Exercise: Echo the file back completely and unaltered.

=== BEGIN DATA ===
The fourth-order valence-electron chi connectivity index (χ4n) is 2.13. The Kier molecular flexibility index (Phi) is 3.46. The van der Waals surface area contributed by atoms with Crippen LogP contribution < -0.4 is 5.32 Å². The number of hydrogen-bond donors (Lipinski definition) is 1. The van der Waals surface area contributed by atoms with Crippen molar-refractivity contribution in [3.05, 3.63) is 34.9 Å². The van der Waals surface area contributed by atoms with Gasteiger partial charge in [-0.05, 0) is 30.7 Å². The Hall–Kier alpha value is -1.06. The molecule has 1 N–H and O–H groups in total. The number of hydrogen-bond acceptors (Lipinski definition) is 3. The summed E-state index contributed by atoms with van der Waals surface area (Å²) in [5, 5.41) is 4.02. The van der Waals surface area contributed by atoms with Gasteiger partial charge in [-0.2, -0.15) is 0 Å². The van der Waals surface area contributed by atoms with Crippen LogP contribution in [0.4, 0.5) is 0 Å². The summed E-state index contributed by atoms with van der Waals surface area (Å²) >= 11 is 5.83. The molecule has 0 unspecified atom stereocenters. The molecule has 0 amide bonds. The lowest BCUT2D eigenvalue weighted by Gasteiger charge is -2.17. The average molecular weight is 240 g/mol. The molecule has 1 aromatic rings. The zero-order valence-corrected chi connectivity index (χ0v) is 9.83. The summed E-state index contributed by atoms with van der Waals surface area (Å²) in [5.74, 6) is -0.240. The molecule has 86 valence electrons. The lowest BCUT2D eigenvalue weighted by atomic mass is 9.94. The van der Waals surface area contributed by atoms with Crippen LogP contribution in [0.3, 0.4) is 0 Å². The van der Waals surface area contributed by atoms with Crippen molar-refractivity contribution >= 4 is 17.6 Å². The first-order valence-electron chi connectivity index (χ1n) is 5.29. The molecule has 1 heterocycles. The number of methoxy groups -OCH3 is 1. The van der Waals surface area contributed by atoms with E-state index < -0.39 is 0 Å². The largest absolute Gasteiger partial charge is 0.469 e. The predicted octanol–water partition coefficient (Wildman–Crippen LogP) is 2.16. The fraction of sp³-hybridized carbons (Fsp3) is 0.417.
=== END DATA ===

The fourth-order valence-electron chi connectivity index (χ4n) is 2.13. The Kier molecular flexibility index (Phi) is 3.46. The van der Waals surface area contributed by atoms with Crippen LogP contribution < -0.4 is 5.32 Å². The number of hydrogen-bond donors (Lipinski definition) is 1. The van der Waals surface area contributed by atoms with Crippen molar-refractivity contribution in [3.05, 3.63) is 34.9 Å². The van der Waals surface area contributed by atoms with Gasteiger partial charge in [-0.05, 0) is 30.7 Å². The Hall–Kier alpha value is -1.06. The molecule has 1 N–H and O–H groups in total. The number of hydrogen-bond acceptors (Lipinski definition) is 3. The summed E-state index contributed by atoms with van der Waals surface area (Å²) in [5, 5.41) is 4.02. The van der Waals surface area contributed by atoms with Gasteiger partial charge in [-0.2, -0.15) is 0 Å². The van der Waals surface area contributed by atoms with Crippen LogP contribution in [0.4, 0.5) is 0 Å². The summed E-state index contributed by atoms with van der Waals surface area (Å²) >= 11 is 5.83. The molecule has 0 unspecified atom stereocenters. The molecule has 0 amide bonds. The lowest BCUT2D eigenvalue weighted by Gasteiger charge is -2.17. The average molecular weight is 240 g/mol. The molecule has 1 aromatic rings. The zero-order valence-corrected chi connectivity index (χ0v) is 9.83. The summed E-state index contributed by atoms with van der Waals surface area (Å²) in [5.74, 6) is -0.240. The molecule has 86 valence electrons. The lowest BCUT2D eigenvalue weighted by atomic mass is 9.94. The van der Waals surface area contributed by atoms with Crippen LogP contribution in [0.3, 0.4) is 0 Å². The van der Waals surface area contributed by atoms with Crippen molar-refractivity contribution >= 4 is 17.6 Å². The first-order valence-electron chi connectivity index (χ1n) is 5.29. The molecule has 1 heterocycles. The number of methoxy groups -OCH3 is 1. The van der Waals surface area contributed by atoms with E-state index < -0.39 is 0 Å². The largest absolute Gasteiger partial charge is 0.469 e. The predicted octanol–water partition coefficient (Wildman–Crippen LogP) is 2.16. The fraction of sp³-hybridized carbons (Fsp3) is 0.417.